But imagine that someone talks about a ship. This will evoke an image in every listener’s mind. Still it is certain that everyone gets a different mental image. So, even if the dreamer is able to tell and describe his dream in every detail, everybody in the room will visually imagine it differently. Language is, in other words, the first step of conditioning. After that, the group will discuss how to transform the dream in order to be able to film it. This is a second conditioning step. Here the material constraints (of film, stage and propos), individual expectations and inner visualisations of each individual in the group will influence the process. Since this process happens in a group, the relationship between people in the group, their individual habits etc. will influence the final film. This means that, from both the process and filmed material, we will discover more about every participant, and how he/she will be characterised in the movie. We will learn about their backgrounds, ambitions and motivation. By forming a group of people who are deeply interested and committed to their nocturnal life we will ensure that the process will become interesting not only for those who participate, but also for those who watch the film. The project takes the form of a social experiment. The film will therefore question our culture, habits, dreams and how we are conditioned in our everyday. How are we influenced by others in our choices?
*About the experimentation, the fictions created by the participants* In the project we use film and dreams to make visible the Dark matter of the mind in contemporary Swedish culture. What is this Dark matter of the mind? Linguist Daniel Everett gives the follow definition of the term:
“Dark matter of the mind is any knowledge[…] that is unspoken in normal circumstances, usually unarticulated even to ourselves. It may be, but is not necessarily, ineffable. It emerges from acting, ‘languaging,’ and ‘culturing’ as we learn conventions and knowledge organization, and adopt value properties and orderings [of our own culture]. It is shared and it is personal. It comes via emicization* , apperceptions, and memory, and thereby produces our sense of ‘self.’”**
The project develops a better understanding of how external influences condition us to think and act in certain ways. Conditioning has both positive and negative aspects. Conditioning supports us in the process of becoming who we want to be. (Like certain teachers influence and shape our lives.) Conditioning can also be a way for an outside agent (e.g. social, political or economic interests) to influence people to act in certain ways. (Like propaganda influences our lives).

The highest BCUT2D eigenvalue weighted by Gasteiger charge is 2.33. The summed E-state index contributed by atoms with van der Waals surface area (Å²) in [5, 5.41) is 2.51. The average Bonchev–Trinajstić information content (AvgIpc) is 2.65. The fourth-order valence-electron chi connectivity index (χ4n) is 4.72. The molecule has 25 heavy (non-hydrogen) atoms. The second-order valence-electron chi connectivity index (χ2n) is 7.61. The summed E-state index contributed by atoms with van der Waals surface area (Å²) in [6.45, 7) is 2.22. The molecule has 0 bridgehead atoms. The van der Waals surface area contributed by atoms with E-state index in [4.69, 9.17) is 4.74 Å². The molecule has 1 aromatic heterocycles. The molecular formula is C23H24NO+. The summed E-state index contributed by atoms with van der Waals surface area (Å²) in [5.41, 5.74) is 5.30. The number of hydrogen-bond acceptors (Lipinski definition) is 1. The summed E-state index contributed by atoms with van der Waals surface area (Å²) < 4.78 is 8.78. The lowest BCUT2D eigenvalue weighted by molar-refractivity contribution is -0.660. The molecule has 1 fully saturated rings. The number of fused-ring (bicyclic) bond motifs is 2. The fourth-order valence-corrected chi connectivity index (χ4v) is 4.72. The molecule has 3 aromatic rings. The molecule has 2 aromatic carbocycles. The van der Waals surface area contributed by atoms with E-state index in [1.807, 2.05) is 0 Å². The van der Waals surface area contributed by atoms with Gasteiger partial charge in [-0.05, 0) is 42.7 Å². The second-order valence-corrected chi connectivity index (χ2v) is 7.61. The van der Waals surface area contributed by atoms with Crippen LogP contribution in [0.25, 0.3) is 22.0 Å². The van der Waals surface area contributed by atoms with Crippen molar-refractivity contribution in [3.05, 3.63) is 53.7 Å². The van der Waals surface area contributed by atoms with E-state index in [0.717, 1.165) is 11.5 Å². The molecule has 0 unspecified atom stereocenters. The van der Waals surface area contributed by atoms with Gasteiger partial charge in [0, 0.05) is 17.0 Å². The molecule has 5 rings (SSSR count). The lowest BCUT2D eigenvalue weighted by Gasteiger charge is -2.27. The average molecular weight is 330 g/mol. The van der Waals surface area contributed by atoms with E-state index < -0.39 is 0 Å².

As we have said, the main focus of the project is on dreams. However we have little interest to interpret the dreamers’ nightly lives. Instead, we are interested in how the act of talking about dreams and practically and physically working and reworking dreams through the making of a film sequence influence the nocturnal life of the participants. We are more interested in what elements can be identified and determined by the previous day’s activities. We will be careful, and try to spot certain markers, which could help us deepen the experience.
The project is aesthetic in nature and therefore the team is especially interested in how artistic expressions (film, music and theatre) condition and influence human actions. We will try to see if talking, writing, filming and editing movies, alter the course of the participants’ dreams. The result will be directly understandable while watching the final documentary. If an element from the previous sequence appears in the next one, it means it has been directly taken in by the dreamer’s unconscious, and then expressed during the following night. Secondly, by directing and editing the sequences together, we are looking for connections. We are interested in understanding the potential parallels between films and dreams. It has often been noted that there are many similarities between the film cut and the logic of dreams. In both dreams and the film cut, the dreamer or narrator can easily move from one setting to another with great ease. By turning one’s gaze, walking through a door or a similar “gate”, the person can move from a well-known domestic setting into a desert, deep forest or a maritime scene. These changes or cuts are both invisible, we do not notice them during the dream or the film. We will use the film media to recreate this shape, highlight and question this moments and their logic.
Toan Van Che.
Leila Anna Christina Salvesen
The project is supported by The Swedish Arts Council, The Swedish Arts Grants Committee and Region Västmanland.
* Values that are shared (unknowingly) by a group are called “emic” while those who do not know the rules are “etic.” The etic are “outside.” If I find myself at a coffee break at an office where everyone speaks English I am emic in terms of general language, but when they start to talk in detail about data-programming, or the latest TV-shows, that I have no knowledge of, I am etic.Emicization would be to teach me about data programming or the TV-culture so that I have similar knowledge as the other members of the group.
** Everett, Daniel (2017) Dark Matter of the Mind: The Culturally Articulated Unconscious p. 1, The University of Chicago Press